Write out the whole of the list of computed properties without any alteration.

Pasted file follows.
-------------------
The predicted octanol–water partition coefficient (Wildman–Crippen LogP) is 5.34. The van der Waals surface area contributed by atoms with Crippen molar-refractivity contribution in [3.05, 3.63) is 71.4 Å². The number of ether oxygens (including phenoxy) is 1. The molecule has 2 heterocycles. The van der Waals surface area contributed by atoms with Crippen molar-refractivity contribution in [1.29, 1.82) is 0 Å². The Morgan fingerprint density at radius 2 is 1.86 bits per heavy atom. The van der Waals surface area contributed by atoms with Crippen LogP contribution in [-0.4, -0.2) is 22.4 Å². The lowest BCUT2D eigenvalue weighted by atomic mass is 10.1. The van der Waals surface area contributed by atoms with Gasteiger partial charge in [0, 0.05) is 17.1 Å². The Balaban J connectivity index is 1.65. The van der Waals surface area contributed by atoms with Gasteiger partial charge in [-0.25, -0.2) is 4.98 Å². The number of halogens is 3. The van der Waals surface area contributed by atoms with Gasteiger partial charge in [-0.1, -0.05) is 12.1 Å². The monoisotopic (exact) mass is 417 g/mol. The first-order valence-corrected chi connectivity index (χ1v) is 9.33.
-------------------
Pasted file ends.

The predicted octanol–water partition coefficient (Wildman–Crippen LogP) is 5.34. The van der Waals surface area contributed by atoms with Crippen molar-refractivity contribution in [3.05, 3.63) is 71.4 Å². The number of ether oxygens (including phenoxy) is 1. The molecule has 2 heterocycles. The van der Waals surface area contributed by atoms with Crippen molar-refractivity contribution in [1.29, 1.82) is 0 Å². The Morgan fingerprint density at radius 2 is 1.86 bits per heavy atom. The van der Waals surface area contributed by atoms with Crippen LogP contribution in [-0.4, -0.2) is 22.4 Å². The lowest BCUT2D eigenvalue weighted by atomic mass is 10.1. The van der Waals surface area contributed by atoms with Gasteiger partial charge in [0, 0.05) is 17.1 Å². The Balaban J connectivity index is 1.65. The van der Waals surface area contributed by atoms with Gasteiger partial charge in [-0.25, -0.2) is 4.98 Å². The number of halogens is 3. The van der Waals surface area contributed by atoms with Gasteiger partial charge in [-0.1, -0.05) is 12.1 Å². The monoisotopic (exact) mass is 417 g/mol. The first-order valence-corrected chi connectivity index (χ1v) is 9.33.